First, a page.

The mystique of Viking culture and its beliefs are still relevant today. The level of interest can be seen in many amazing Viking tattoos. These are some of our favorites.
Viking Tattoo Design These days, Viking tattoos are very popular with people with Norse heritage who like to show their pride by wearing Viking tattoos. Others get Viking tattoos fascinated by Norse mythology, culture and beliefs.
Modern Viking tattoo designs are not actually from the Viking age but are primarily inspired by Norse mythology, including mythological objects, animals, symbols, and weapons.
Viking Symbols Tattoos Helm of Awe Tattoo
The Helm of Awe had another name for Aegishjalmur (Ægishjálmr). The design of this symbol included eight armed spikes that pointed from one center. In fact, this symbol represents protection and superpower. Many Viking warriors wore this symbol to join wars. Because they believed that this Helm of Awe sign endowed them with protection and courage to win over any enemy they might face.Valknut TattooThe Valknut or also called Odin’s Knot, consisted of three interlocking triangles pointing upwards. In many representations, the sign of Valknut appeared alongside Odin. This caused the Valknut sign to become the symbol of Odin. Many ancient Vikings believed that this sign indicated that Odin welcomed warriors to come live in Valhalla, the Hall of Brave Warriors in Asgard.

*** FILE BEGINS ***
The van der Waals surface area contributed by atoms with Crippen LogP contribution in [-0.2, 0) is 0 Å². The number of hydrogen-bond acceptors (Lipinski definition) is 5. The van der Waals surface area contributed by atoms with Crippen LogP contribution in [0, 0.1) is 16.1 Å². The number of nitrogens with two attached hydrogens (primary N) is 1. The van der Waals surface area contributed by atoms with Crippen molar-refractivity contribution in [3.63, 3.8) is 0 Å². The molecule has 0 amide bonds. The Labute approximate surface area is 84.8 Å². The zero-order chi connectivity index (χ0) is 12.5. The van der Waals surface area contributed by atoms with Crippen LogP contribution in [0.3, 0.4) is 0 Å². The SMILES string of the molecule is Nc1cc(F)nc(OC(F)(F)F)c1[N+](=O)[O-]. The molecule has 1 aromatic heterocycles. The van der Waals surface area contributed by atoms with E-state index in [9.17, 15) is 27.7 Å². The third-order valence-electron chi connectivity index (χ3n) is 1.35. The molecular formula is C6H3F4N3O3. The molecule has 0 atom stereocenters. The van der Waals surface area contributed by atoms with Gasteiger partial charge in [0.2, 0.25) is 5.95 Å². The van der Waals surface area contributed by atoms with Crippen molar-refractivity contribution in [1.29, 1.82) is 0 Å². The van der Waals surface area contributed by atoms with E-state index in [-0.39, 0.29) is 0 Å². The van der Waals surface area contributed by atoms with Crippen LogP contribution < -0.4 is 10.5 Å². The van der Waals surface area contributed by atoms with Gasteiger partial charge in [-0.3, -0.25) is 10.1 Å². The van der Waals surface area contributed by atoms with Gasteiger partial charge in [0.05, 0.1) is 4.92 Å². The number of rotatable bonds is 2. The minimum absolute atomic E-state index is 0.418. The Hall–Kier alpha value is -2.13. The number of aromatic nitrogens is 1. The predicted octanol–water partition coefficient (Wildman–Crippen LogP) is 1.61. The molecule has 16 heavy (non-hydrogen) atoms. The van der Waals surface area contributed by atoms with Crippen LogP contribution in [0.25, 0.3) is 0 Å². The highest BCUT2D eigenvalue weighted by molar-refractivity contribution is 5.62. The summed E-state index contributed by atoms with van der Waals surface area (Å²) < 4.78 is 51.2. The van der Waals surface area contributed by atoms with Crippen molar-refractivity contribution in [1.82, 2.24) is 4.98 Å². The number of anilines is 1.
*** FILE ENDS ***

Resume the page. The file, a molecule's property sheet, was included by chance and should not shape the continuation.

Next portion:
The word Valknut comes from the Norse words valr “slain warriors” and knut “knot”. According to the archaeological record, the symbol was found on various runestones and carved on various objects found in Viking ship burials, which is why it is often associated with the idea of death in battle and the symbol of Odin in Norse mythology. In the modern sense, the Valknut sign has been favored in jewelry design, home designs, and tattoos. Because Valknut users believe that they will be empowered to overcome any ups and downs in life with the help of Odin.